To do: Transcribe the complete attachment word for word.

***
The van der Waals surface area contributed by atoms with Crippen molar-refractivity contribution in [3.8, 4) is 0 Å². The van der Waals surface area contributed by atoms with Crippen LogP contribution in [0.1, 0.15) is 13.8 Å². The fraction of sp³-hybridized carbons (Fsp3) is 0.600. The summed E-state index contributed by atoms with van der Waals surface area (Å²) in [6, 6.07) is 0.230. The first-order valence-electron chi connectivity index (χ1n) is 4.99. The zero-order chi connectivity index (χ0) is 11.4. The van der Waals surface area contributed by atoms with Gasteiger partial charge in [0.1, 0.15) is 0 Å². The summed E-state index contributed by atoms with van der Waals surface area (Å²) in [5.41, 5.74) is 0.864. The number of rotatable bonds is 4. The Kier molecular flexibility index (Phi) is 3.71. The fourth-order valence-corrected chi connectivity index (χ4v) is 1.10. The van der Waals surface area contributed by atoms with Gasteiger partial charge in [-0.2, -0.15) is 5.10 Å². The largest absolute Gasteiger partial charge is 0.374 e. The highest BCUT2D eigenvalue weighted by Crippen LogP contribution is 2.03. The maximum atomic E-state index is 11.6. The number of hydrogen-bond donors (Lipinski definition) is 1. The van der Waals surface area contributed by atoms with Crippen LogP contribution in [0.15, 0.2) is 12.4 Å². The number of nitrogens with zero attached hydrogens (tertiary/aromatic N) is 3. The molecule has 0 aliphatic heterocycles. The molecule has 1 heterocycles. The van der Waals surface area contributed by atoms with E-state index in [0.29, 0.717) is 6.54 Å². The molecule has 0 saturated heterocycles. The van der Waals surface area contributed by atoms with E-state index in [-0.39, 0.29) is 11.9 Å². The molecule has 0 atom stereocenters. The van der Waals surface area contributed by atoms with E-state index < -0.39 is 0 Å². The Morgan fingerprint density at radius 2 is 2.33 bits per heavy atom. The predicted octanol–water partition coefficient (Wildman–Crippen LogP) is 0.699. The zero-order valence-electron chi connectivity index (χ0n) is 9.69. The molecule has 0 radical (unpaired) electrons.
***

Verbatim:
The van der Waals surface area contributed by atoms with Crippen molar-refractivity contribution in [3.8, 4) is 0 Å². The van der Waals surface area contributed by atoms with Crippen LogP contribution in [0.1, 0.15) is 13.8 Å². The fraction of sp³-hybridized carbons (Fsp3) is 0.600. The summed E-state index contributed by atoms with van der Waals surface area (Å²) in [6, 6.07) is 0.230. The first-order valence-electron chi connectivity index (χ1n) is 4.99. The zero-order chi connectivity index (χ0) is 11.4. The van der Waals surface area contributed by atoms with Gasteiger partial charge in [0.1, 0.15) is 0 Å². The summed E-state index contributed by atoms with van der Waals surface area (Å²) in [5.41, 5.74) is 0.864. The number of rotatable bonds is 4. The Kier molecular flexibility index (Phi) is 3.71. The fourth-order valence-corrected chi connectivity index (χ4v) is 1.10. The van der Waals surface area contributed by atoms with Gasteiger partial charge in [-0.2, -0.15) is 5.10 Å². The largest absolute Gasteiger partial charge is 0.374 e. The highest BCUT2D eigenvalue weighted by Crippen LogP contribution is 2.03. The maximum atomic E-state index is 11.6. The number of hydrogen-bond donors (Lipinski definition) is 1. The van der Waals surface area contributed by atoms with Crippen LogP contribution in [0.15, 0.2) is 12.4 Å². The number of nitrogens with zero attached hydrogens (tertiary/aromatic N) is 3. The molecule has 0 aliphatic heterocycles. The molecule has 1 heterocycles. The van der Waals surface area contributed by atoms with E-state index in [0.29, 0.717) is 6.54 Å². The molecule has 0 saturated heterocycles. The van der Waals surface area contributed by atoms with E-state index in [-0.39, 0.29) is 11.9 Å². The molecule has 0 atom stereocenters. The van der Waals surface area contributed by atoms with E-state index < -0.39 is 0 Å². The Morgan fingerprint density at radius 2 is 2.33 bits per heavy atom. The predicted octanol–water partition coefficient (Wildman–Crippen LogP) is 0.699. The zero-order valence-electron chi connectivity index (χ0n) is 9.69. The molecule has 0 radical (unpaired) electrons.